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Prakkypedia

Corporate communications + Public Relations Adelaide

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July 2010

Why politicians will never embrace Twitter

Hot on the heels of my blog looking at social media’s blind date with Australian politics, I thought it was timely to remind ourselves why MPs will never fully embrace Twitter.

Most politicians don’t use Twitter to its full potential. It’s important to understand why – and a behind-the-scenes look at political life will help.

But first, what is Twitter’s full potential? Here’s an indication of what you can do to get the most out of Twitter:

  • Follow lots of people or accounts you’re interested in
  • Reply  to people who tweet you
  • Initiate conversations on Twitter (which may occasionally mean butting into a conversation)
  • Use Twitter to share articles or web pages you’ve enjoyed
  • Use Twitter as the hub of other activity: for example, where you’ve been, via Foursquare, or what you’re watching, via Miso, and pictures of your daily life via Twitpic
  • Attend tweet-ups: meet your Twitter friends in real life
  • Use a tool or platform like Hootsuite, Tweetdeck or Seesmic to manage Twitter conversations rather than the relatively uninspiring and flat Twitter.com

 The majority of politicians on Twitter don’t do any of this. And this is perplexing to some Twitter users who are politically-engaged. They want to have Twitter policy debates with pollies, yet their representatives aren’t taking part.

Why am I qualified to blog about this? I used to work in politics. I was an electorate officer, then press officer, then Chief of Staff to a Federal MP. I spent three and a half years on and off in Parliament House in Canberra. I also worked in the media office of a former State Premier, and on a temp basis for other Federal MPs (on returning from a backpacking holiday …) In addition, I’m an avid tweeter.

Politicians have it tough. Lots of people want a piece of them. And they’re bombarded with communications. Yes, it’s part of their job, they are well paid and they wanted the job. But the job isn’t easy and politicians are constantly overwhelmed by communications.

Politicians are bombarded
Politicians are bombarded

Every day, their office is flooded with visitors, telephone calls, emails, faxes and letters. This communication is often made up of complaints, demands, pleas and threats. They have to deal with the needs of their constituents, their party, supporters, detractors and the media – as well as the colleagues, friends and family that you and I deal with every day. All of this under immense public scrutiny. They quickly learn to be very careful about what they say and what they promise.

When you throw social media into the mix, it’s a new form of torture for them.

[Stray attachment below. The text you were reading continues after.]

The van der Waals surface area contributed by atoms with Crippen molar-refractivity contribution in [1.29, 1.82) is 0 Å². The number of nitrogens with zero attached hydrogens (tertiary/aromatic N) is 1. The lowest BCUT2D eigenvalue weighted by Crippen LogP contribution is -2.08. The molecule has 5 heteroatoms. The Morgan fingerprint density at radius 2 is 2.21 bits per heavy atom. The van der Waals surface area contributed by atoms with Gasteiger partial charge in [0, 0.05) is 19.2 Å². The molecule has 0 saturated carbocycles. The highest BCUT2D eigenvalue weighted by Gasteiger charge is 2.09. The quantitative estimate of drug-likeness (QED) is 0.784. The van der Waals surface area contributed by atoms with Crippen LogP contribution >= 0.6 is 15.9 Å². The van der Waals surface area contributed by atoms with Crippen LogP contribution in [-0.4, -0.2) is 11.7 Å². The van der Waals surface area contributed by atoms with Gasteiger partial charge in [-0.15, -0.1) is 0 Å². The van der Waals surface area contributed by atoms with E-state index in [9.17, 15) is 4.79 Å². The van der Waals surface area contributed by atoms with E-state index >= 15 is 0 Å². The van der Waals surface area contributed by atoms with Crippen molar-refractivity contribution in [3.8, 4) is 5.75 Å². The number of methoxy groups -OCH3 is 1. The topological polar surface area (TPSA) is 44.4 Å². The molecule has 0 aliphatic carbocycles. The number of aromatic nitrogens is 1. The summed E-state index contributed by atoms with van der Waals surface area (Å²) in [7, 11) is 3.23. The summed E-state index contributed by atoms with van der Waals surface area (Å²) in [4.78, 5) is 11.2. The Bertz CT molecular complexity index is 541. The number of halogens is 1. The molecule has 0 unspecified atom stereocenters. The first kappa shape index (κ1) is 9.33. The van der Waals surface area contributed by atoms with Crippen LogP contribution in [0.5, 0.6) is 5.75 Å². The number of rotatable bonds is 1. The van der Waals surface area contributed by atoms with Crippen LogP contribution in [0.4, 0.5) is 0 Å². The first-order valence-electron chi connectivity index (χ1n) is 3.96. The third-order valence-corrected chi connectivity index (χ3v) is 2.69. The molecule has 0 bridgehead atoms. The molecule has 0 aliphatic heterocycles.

A platform like Twitter opens up another channel for politicians to deal with and fret over. I’m a big Twitter fan, and I believe in government engaging with the community in the forums that suit the community. But I’m also aware of the demands of using Twitter to its full potential and the demands of politics – and they’re not a good mix. I believe most politicians see Twitter as a danger. It’s another communication channel for them to worry about: a highly visible channel, where things can come undone in a matter of seconds.

If an MP replies to a Twitter follower, where will it end? Many Twitter users get a buzz out of talking to friends, let alone high profile tweeters. One Reply could lead to a long Twitter conversation. Or a harassing, haranguing Twitter dialogue that is staged over days or weeks.

Busy politicians – always cognisant of their comments, their image, their obligations – simply can’t afford to use Twitter as a conversation medium.

Not unless politics itself changes.

And that’s why we’re stuck with the political tweets which do one of the following:

  • Give an update on where the MP is right now (ie “I’m opening a new school”  or “I’m listening to the Prime Minister launch a new policy for our roads”)
  • Take a swipe at the opposing party (“No one will believe KFol/Ranny didn’t know about this massive budget black hole before the election and yet they hid this info from public”)
  • Duplicate what they’ve said elsewhere, ie campaign promises or advertising slogans (“This election is about giving a great people a better government. The Coalition will end the waste, stop the taxes and stop the boats”)

Why on earth would anyone want to subscribe to that sort of Twitter feed?

Most tweeting politicians have made the conscious decision (based on their own experience, timidity, caution, wisdom, or the advice of others), not to use Twitter to talk with the electorate. To them, Twitter is a new broadcast channel – the flavour of the month. They’ve heard about their political leaders using Twitter and they’re simply adding it to their mix of stump speeches, doorknocking, newsletters and press releases.